Homes in both rural and urban areas gain in value when they have access to high-speed internet. The Infrastructure Bill’s Internet upgrades will permanently bring more rural neighborhoods into the world of affordable high-speed Internet, and these homes will become more in demand. Prices will skyrocket as more people move into housing outside cities, as supply will soon become limited.

It will take time for upgrades like fiber internet to be completed due to installation delays, but the impact on the housing market will be worth it. This is perhaps the last thing that prevents some people from looking for their future home outside the cities.
5. More people will get jobs
Large investments in many sectors of the economy will result in more well-paying jobs than before. The bill states that this will create more than 2 million jobs per year and will continue to do so for a decade. About 20 million jobs over 10 years give workers more money to put aside to buy a house.

National and regional leaders are meeting to discuss how best to allocate their funding to make these jobs accessible to graduates and non-graduates. It is particularly important to invest in the training and development of a diverse workforce, which would open the market to underrepresented communities who otherwise could not access homeownership due to the stagnation of housing. low wages and limited job opportunities.
What does it have to do with real estate? More opportunities and increased earning potential make buying a home more attractive and feasible. Agents, appraisers and other industry professionals can reasonably expect a strong job market to mean more Americans are entering the real estate market for the first time.
6. What’s going on with inflation?
Inflation has been a recurring theme in recent headlines. It started to increase when the pandemic started in 2020 due to persistent supply chain issues coinciding with changing consumer demand. Inflation peaked at 7.9% in February 2022 and recently picked up due to Russia’s invasion of Ukraine — economic sanctions put upward pressure on gas prices. The invasion would account for a third of the increase in the price index from February.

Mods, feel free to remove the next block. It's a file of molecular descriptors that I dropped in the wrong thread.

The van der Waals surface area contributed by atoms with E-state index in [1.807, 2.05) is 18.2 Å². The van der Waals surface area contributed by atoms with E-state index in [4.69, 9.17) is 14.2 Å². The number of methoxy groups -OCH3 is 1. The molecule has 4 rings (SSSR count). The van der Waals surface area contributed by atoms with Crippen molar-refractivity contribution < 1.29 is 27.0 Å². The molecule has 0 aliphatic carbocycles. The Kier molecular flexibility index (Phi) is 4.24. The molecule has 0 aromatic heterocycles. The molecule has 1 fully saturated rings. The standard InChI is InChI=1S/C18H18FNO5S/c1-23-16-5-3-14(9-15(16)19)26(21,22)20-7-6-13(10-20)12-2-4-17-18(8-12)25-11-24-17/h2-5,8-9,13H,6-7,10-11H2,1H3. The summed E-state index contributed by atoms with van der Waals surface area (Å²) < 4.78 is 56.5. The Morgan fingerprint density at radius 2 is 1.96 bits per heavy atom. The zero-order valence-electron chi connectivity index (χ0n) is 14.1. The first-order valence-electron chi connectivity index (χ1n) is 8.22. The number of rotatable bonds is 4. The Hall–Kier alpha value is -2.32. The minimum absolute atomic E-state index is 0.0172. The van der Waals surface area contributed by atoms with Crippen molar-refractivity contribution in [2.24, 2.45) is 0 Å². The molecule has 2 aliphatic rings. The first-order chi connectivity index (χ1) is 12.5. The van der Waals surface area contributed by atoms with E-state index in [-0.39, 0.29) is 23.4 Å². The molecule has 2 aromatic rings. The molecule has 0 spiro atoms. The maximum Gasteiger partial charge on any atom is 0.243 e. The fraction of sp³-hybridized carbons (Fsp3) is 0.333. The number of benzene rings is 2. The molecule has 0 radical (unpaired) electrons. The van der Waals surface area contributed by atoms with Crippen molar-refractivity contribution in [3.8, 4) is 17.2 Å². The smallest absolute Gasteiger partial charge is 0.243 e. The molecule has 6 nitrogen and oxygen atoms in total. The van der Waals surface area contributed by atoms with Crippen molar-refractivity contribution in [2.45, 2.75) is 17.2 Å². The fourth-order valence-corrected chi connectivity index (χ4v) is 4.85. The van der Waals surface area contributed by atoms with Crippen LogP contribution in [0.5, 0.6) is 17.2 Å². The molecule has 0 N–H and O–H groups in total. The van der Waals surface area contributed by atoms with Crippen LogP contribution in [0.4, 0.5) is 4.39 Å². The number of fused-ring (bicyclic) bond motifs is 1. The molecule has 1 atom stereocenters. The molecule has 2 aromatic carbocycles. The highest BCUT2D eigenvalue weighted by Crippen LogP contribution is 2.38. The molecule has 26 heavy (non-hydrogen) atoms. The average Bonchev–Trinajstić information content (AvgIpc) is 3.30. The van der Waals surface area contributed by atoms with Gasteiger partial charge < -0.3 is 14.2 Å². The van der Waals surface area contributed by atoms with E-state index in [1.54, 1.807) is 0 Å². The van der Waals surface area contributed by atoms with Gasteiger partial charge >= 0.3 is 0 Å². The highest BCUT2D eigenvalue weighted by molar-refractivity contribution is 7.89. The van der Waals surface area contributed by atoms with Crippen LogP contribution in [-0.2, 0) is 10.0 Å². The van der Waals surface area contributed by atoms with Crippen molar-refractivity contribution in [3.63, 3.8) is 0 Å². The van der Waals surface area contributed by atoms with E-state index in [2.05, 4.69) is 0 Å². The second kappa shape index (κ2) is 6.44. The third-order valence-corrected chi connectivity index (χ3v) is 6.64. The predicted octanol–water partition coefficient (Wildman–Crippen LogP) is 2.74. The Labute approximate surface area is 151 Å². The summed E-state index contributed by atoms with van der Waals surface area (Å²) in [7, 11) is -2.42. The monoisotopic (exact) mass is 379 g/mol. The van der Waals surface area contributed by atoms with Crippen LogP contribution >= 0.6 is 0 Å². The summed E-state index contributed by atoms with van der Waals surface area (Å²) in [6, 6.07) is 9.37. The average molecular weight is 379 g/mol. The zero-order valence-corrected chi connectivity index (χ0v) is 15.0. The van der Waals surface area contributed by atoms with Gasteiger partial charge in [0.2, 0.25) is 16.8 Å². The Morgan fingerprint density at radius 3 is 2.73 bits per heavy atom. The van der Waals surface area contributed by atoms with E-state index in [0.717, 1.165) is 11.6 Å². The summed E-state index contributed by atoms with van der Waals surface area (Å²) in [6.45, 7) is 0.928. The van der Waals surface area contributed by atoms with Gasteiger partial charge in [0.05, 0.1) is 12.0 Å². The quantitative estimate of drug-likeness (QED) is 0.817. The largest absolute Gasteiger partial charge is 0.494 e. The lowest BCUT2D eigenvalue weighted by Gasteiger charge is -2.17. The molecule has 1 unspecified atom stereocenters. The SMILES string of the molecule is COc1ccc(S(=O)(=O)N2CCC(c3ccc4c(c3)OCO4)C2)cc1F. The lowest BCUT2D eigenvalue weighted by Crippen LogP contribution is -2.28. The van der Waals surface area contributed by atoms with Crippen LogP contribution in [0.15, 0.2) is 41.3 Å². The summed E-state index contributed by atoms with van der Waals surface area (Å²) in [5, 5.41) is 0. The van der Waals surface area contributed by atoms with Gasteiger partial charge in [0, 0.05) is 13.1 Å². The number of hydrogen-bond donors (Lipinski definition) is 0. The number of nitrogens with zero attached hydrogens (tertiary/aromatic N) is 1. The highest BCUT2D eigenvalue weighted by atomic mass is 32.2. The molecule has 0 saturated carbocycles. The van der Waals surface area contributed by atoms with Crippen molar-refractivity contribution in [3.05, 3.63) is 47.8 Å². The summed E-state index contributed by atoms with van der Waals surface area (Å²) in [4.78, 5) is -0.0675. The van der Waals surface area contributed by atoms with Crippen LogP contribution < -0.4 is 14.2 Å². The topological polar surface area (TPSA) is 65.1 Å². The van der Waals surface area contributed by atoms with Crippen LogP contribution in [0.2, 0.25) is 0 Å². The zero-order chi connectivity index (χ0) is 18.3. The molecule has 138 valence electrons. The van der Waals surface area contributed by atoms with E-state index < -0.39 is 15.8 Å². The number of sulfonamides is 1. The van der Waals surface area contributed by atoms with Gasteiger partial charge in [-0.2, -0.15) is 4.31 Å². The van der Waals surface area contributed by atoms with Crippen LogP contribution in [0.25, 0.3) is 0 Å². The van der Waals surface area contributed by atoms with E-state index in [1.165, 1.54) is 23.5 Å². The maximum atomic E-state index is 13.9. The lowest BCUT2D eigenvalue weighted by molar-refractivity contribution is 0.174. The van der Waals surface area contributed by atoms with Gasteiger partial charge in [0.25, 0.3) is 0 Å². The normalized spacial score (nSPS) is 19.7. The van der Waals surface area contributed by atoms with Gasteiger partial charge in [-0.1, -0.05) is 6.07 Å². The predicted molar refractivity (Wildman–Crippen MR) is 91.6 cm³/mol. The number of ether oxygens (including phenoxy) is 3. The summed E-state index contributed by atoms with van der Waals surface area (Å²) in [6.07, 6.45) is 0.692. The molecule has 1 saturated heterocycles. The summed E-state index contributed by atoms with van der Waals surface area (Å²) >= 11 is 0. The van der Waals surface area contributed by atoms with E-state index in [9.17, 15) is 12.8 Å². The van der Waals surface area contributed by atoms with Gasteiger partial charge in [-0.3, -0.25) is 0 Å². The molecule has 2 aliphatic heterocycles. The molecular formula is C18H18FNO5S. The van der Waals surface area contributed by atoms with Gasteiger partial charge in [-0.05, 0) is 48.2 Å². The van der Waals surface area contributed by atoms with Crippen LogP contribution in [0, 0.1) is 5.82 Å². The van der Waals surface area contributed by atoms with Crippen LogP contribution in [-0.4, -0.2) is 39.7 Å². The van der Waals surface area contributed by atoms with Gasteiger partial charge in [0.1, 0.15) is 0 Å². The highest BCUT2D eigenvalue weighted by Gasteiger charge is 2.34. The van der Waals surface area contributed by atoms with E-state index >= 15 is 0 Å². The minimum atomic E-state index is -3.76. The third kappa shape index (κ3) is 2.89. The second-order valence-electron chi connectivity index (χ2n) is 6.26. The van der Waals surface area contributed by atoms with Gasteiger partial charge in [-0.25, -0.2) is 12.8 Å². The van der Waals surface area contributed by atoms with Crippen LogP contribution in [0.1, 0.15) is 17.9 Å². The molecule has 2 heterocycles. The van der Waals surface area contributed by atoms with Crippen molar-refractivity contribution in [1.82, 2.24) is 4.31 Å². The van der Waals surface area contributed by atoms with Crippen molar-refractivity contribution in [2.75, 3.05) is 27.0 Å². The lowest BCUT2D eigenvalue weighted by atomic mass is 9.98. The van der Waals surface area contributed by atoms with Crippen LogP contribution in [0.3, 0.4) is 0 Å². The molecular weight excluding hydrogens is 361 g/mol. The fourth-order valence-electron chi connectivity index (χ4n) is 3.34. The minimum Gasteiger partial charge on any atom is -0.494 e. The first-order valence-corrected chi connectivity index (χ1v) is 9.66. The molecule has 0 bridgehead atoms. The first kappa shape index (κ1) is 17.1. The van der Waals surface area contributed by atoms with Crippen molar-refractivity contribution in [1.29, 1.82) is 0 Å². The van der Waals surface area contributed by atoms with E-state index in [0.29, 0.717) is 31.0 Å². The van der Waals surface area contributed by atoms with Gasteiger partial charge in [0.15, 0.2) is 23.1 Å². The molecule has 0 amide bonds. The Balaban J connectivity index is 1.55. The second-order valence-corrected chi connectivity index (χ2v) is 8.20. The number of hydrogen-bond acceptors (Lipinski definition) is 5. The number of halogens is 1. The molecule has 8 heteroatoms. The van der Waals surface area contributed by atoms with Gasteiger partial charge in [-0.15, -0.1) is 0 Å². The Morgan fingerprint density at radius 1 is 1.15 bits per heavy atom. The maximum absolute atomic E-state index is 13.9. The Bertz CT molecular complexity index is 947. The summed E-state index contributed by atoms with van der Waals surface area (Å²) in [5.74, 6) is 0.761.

Given that part of the problem has to do with supply chain issues and consumer demand, there is some hope here. The injection of funding into the economy through the decade-long infrastructure bill will improve the ability of the supply chain to meet demand and grow. Of course, this bill will not act quickly enough to alleviate the immediate pressures.

It’s hard for any economic expert to make clear predictions, especially given its global reach – central banks around the world are looking to tackle the same issues. The Federal Reserve is expected to try to rein in inflation by raising interest rates this quarter.

This is a good metric that real estate professionals need to monitor. Money is worth more when inflation becomes less of a concern. Anyone saving for a home or buying property will get more for the same amount of money. Sellers will also have an easier time finding buyers because people will be able to spend more freely.
Look for upcoming real estate changes
We are going through a period of contradictory economic trends. While unemployment rates are at impressively low levels and many American professionals are well positioned to find good jobs and see corresponding wage growth, inflation is also putting pressure on household budgets. We are also still witnessing a competitive housing market and supply chain confusion due to the pandemic, global conflict and soaring consumer demand.

The US economy has a lot to sort out. In the long term, however, the infrastructure bill will affect the real estate market and professionals can expect positive changes overall. Properties will appreciate and sell faster than in recent years as more people accumulate their savings, find new jobs and see rural neighborhoods become accessible.